Stocks closed higher Friday in heavy trading after fighting off separate declines tied to two Iraqi missile attacks, one on Israel and the other on Saudi Arabia.

The Dow Jones industrial average, which jumped 24.01 Thursday, rose another 16.34 to close at 2659.41.Among broader market gauges, the New York Stock Exchange composite index rose 0.74 to 183.38 and the Standard & Poor's 500-stock index added 1.29 to 336.07. The price of an average share gained 13 cents.

Advances led declines 963-551 among the 1,977 issues crossing the NYSE tape. Big Board volume totaled 194,350,000 shares, compared with the 223,150,000 traded Thursday.

The market showed its resilience Friday by closing higher after twice suffering setbacks sparked by new Iraqi missile attacks.

Iraq fired seven Scud-B missiles into Israel Friday, leaving one person dead and 40 injured as the U.S. Patriot defense system deflected but did not destroy the Iraqi projectiles, officials said.

Two Scuds were also fired at Riyadh, Saudi Arabia, one apparently leveling a six-story office building. Witnesses reported at least one casualty.

The Dow had been up about 10 points, lost that gain on news of the attack on Israel, rebounded and extended its gain to 20 points before giving that gain up after word of the attack on Riyadh. But the blue chips bounced back again in late trading to close higher.

"I think the prospect of lower rates has really helped us over the last couple of days," said Ron Doran, director of institutional trading at C.L. King & Associates in Albany, N.Y.

"Large amounts of cash accumulated in December and January and have not really been put to work. The prospect of lower rates is getting money managers to put funds into the market."

Doran also said the market was helped by a report that domestic economic growth, while down in the fourth quarter, was not off as much as expected.

The Commerce Department reported Friday morning gross national product fell 2.1 percent in the fourth quarter, the first drop in almost five years and the largest drop since the 1982 recession. But many economists had expected a decline of as much as 3.1 percent.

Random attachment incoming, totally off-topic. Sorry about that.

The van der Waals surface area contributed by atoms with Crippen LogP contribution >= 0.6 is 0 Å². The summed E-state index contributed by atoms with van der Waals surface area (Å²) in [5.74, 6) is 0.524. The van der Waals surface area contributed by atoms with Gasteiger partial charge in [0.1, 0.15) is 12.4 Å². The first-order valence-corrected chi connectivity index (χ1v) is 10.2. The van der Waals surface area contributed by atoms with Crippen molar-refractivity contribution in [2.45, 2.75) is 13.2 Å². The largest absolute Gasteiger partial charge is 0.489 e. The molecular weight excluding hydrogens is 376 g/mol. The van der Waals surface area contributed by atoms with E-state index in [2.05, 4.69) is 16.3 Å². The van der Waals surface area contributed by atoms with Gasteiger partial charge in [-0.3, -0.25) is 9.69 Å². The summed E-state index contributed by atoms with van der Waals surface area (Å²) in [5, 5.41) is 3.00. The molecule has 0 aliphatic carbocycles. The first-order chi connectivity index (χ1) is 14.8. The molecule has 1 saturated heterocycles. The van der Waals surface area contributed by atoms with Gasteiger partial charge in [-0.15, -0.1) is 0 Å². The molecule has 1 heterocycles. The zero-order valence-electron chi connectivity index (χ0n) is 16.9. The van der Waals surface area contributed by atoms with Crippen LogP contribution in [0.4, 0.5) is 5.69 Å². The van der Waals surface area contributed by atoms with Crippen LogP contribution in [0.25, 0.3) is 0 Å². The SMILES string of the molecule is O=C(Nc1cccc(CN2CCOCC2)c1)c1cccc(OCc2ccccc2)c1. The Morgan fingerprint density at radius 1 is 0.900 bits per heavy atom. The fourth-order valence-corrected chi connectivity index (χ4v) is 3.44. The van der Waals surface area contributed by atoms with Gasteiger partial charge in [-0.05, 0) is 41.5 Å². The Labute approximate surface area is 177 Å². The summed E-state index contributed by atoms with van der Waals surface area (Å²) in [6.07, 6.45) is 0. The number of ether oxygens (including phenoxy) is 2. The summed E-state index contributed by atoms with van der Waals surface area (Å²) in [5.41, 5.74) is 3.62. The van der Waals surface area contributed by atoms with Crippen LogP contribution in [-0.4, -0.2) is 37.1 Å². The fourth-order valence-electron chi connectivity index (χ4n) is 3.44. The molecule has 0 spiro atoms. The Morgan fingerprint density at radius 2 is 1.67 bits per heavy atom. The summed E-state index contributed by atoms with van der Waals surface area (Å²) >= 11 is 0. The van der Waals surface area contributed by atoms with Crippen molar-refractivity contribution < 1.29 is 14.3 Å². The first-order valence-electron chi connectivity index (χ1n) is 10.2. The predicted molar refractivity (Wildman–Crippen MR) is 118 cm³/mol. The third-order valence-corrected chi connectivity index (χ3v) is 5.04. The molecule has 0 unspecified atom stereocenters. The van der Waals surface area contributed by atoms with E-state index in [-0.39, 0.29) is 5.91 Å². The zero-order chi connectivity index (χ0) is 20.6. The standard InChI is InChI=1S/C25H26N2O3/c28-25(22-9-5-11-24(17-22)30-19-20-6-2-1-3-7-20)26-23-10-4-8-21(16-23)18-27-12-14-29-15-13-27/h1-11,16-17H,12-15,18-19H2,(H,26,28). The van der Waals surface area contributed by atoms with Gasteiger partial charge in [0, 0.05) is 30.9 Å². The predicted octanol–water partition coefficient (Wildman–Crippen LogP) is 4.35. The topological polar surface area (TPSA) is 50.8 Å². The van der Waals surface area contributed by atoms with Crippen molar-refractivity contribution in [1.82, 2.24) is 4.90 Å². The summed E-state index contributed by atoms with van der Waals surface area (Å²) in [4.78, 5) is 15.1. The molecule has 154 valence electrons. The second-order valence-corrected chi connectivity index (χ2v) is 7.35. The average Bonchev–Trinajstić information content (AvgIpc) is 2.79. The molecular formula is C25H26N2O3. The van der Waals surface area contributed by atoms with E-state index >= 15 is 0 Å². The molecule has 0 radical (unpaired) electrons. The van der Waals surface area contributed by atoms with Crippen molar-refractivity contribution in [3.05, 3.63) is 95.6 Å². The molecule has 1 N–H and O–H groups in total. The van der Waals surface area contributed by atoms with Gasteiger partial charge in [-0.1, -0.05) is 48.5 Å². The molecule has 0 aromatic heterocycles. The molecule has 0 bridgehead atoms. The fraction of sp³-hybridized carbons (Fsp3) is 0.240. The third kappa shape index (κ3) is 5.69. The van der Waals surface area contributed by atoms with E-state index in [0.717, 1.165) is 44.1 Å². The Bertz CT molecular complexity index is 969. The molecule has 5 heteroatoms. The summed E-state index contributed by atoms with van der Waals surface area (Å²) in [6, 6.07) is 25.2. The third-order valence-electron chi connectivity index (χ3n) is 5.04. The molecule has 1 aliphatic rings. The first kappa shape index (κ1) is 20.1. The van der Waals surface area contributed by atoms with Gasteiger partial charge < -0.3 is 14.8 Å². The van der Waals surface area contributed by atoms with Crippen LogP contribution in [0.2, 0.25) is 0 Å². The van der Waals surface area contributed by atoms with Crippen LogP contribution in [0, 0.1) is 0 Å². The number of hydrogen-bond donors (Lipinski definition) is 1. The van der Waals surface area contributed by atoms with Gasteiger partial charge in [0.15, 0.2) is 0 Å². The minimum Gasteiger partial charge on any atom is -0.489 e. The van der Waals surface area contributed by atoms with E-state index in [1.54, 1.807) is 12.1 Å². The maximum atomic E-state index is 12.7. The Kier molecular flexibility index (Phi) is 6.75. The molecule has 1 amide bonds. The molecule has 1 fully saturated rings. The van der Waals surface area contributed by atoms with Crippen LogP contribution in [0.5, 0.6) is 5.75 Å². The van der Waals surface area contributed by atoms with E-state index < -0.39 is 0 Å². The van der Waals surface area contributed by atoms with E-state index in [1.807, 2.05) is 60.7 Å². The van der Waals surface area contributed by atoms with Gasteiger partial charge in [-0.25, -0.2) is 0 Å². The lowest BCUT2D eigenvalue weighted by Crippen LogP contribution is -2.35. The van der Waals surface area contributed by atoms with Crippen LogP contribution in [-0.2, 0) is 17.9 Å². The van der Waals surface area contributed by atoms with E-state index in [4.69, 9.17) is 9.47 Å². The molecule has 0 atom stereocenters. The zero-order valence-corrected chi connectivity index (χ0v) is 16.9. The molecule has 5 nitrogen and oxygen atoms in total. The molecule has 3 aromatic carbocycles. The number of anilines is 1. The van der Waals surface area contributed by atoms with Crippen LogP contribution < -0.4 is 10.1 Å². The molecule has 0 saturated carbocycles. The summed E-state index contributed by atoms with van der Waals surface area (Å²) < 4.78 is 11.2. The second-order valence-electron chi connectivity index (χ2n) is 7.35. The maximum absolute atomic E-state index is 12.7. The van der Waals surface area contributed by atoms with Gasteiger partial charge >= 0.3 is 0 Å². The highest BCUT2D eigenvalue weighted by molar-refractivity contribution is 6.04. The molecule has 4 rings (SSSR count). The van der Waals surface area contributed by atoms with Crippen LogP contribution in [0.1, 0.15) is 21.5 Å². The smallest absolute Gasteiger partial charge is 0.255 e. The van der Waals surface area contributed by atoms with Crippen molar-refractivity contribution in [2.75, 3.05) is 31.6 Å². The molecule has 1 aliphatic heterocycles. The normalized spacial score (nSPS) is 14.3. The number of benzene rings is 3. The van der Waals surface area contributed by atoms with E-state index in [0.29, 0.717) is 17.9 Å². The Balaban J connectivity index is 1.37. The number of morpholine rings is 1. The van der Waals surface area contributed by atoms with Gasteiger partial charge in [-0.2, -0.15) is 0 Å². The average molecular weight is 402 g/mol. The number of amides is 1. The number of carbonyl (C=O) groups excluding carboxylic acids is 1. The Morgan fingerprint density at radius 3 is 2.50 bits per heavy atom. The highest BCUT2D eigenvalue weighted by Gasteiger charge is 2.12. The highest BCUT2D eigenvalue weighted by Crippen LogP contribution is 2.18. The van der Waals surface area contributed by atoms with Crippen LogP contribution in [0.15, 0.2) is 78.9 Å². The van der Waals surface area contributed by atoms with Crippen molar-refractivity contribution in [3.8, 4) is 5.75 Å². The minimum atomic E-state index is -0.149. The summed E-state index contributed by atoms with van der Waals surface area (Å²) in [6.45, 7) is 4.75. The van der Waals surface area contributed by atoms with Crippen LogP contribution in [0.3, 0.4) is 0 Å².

"GNP was better than expectations, and the hope is the decline will push the (Federal Reserve) to get rates down and stimulate the economy," said Doran.

On the trading floor, Citicorp was the most active issue, up 1/4 to 133/4.

American Express followed, up 3/8 to 203/8. The company blamed restructuring costs at its Shearson Lehman Brothers brokerage for a fourth-quarter earnings plunge reported late Thursday.

Chase Manhattan was third, up 1/2 to 125/8.

Among the blue chips, General Electric rose 13/8 to 597/8, AT&T added 3/8 to 311/4, IBM gained 15 to 1225/8 and Philip Morris added 3/8 to 547/8.

Volume of NYSE-listed issues, including trades in stocks on regional exchanges and in the over-the-counter market, totaled 231,991,560 shares, compared with 262,479,090 shares traded Tuesday.

Prices gained in active trading on the American Stock Exchange.

The Amex Market Value index rose 1.85 to 308.55. Advances led declines 330-194 among the 765 issues traded. The price of an average share gained 6 cents. Composite volume totaled 16,209,130 shares vs. 16, 652,600 traded Thursday.

Presidio Oil led the Amex issues, unchanged at 43/4.

The National Association of Securities Dealers composite index rose 2.95 to 394.28.